Quote Originally Posted by Reiku
On the other hand, while Japan itself is relatively young, it has retained much closer ties to it's past than the US has--the majority of US society has been thoroughly uprooted and seperated from it's cultural background, with the exception of certain ethnic groups who retain closer ties to their heritage than to the U.S.'s dubious "culture".

I should also point out that I was referring to the age of a civilization not a particular chunk of land--using anceint greece as an example is pointless for something like this because the anceint greek civilization fell quite some time ago and was later replaced by a new civilization. One could argue that the same thing has happened to Japan, but Nihon stilll retains many cultural aspects both from it's own history and from the much older history of China--while Greece (as well as most other western civilizations) has undergone several complete transformations.
Are you saying that Germans do not feel ties with the ancient Germanic tribes from which they derive ? Or that Italians do not consider themselves as the heirs of the Romans ? Or that modern Greeks regard themselves as completely a different civilization than ancient Greece (but still call the Olympics their invention) ? Well. if you ask them, I sincerely doubt that their reaction will be very different from what Japanese say they feel toward their ancestors.

In the same way, the adjective "Gallic" is still used to refer to something typically "French", from France's ancient name "Gallia" (still used in modern Greek language, btw). "Britain" comes from Latin "Britannia". I don't know in the US, but Latin and Ancient Greek are still taught in I think every (Western ?) European school, and my parents' generation almost all had to learn Latin for about 6 years (if you have ever seen some of the Monty Python's movies, you will understand what I mean).

We use everyday Roman alphabet. English, which comes from the Ancient Anglo-saxon language (outside the Roman empire), has adopted over half of its vocabulary from Latin and Greek. We still quote or learn Greek philosophers (who hasn't heard of Socrates, Plato or Aristotles ?). And we still make movies (not any, but blockbusters) about the Romans (gladiators or various emperors) or Greek legends (Troy, Ulysses, Jason, the Titans, Medusa, Perseus, etc.). The US is a very good example, not just for movies, but architecturally, with neo-classical courts of justice, museums, parliaments, Capitol, White House, etc. Why so much Graeco-Roman influence if it "has been thoroughly uprooted and seperated from it's cultural background", as you say ?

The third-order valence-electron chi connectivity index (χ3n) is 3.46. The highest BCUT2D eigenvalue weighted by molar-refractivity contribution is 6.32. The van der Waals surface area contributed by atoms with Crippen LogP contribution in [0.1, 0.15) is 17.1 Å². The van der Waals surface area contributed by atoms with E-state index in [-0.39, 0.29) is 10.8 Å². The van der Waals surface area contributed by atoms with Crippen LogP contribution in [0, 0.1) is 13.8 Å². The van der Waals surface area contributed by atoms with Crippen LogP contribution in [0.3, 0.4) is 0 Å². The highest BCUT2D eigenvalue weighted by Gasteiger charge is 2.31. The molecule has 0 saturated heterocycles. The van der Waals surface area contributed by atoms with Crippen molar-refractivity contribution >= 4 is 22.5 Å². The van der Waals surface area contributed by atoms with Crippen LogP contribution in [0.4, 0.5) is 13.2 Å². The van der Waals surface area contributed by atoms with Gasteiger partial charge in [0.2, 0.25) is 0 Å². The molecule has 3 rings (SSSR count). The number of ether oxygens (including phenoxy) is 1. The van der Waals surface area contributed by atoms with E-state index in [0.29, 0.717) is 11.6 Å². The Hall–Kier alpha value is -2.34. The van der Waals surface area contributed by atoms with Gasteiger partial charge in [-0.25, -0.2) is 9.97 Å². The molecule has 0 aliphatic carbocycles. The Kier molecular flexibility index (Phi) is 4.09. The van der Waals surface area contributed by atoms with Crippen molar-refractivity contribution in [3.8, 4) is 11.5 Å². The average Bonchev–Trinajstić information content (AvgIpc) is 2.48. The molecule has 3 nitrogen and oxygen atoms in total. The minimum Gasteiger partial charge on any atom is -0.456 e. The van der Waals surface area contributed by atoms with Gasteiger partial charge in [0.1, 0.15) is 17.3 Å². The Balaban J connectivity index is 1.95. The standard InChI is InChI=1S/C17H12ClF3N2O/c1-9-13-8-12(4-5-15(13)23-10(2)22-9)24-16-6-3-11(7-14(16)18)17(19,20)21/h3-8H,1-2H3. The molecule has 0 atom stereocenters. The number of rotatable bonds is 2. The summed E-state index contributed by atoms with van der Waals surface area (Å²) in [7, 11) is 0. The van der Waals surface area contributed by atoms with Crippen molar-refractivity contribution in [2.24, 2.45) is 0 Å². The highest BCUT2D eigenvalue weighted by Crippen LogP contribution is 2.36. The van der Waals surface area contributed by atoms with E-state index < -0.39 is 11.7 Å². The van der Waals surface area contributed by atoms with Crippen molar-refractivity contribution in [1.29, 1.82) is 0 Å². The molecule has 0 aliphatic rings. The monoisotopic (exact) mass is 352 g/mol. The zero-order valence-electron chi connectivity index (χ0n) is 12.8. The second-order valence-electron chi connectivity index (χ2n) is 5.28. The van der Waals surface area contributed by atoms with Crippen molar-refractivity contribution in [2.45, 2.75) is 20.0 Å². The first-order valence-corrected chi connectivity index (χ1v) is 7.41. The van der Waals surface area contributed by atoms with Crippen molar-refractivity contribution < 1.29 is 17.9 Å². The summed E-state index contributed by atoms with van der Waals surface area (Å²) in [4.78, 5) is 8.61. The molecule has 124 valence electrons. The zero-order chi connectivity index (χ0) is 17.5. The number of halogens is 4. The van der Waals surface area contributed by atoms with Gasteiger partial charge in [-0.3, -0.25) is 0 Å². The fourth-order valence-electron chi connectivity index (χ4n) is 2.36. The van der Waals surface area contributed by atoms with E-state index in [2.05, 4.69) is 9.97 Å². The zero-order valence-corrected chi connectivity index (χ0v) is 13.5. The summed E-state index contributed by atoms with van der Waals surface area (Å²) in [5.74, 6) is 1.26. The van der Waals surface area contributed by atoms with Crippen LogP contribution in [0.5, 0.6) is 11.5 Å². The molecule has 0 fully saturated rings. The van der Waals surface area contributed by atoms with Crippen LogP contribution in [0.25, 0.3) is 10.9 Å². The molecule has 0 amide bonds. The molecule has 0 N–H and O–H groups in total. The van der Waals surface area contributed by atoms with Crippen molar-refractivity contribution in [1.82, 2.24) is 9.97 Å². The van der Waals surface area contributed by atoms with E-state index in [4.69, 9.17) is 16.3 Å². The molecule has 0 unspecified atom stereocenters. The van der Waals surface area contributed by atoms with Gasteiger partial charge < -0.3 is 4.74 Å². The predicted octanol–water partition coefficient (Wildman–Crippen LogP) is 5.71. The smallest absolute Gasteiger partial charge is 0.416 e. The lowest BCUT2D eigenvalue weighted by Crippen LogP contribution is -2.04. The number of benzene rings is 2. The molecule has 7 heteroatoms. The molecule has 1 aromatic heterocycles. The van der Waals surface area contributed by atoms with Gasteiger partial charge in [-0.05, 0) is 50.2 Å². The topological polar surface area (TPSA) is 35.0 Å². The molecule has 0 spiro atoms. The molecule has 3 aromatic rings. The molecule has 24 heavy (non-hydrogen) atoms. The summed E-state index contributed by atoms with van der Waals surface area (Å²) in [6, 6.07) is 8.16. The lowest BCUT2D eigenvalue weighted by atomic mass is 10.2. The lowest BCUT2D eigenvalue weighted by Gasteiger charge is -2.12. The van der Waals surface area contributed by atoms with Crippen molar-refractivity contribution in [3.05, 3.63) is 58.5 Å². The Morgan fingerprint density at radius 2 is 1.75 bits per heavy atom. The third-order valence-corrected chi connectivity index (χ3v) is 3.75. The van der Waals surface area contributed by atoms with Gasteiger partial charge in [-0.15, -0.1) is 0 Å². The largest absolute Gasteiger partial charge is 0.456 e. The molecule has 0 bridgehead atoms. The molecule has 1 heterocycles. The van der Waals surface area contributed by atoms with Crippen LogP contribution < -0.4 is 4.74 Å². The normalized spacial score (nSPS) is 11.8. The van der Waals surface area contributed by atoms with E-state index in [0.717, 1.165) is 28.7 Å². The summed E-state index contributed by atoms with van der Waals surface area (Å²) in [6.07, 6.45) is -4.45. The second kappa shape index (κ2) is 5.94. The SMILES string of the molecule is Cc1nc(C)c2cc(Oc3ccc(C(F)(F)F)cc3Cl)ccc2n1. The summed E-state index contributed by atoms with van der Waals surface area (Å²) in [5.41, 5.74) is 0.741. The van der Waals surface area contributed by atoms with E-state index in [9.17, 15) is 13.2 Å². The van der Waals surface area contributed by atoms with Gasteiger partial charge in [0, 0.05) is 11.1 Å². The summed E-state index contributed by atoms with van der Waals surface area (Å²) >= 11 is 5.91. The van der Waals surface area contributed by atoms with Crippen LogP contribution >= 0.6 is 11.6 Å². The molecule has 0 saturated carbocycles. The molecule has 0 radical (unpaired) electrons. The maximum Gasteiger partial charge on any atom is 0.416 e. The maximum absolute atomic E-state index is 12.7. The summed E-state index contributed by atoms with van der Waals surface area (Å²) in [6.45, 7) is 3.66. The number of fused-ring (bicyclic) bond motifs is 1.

Then, just looking at names, which reflect a good deal of the culture (and continuity over the centuries, across language groups, and when civilizations collapse and regenerate), I see that most countries of Latin languages still use Roman names, and almost all of them exist and are commonly used in English too (have a look at this short list).

So I personally do not feel like Westerners have lost touch with their ancient (mostly Graeco-Roman) roots, even in the US. I would even go further and say that these roots are so strong and vivid in everyday life, that people from other completely different cultures like Japan are now aware of quite a bit through Western and mostly American influence (eg. they know Greco-Roman gods, some philosophers or Roman emperors, they can read and write in "romaji", build Graeco-Roman style architecture, etc.).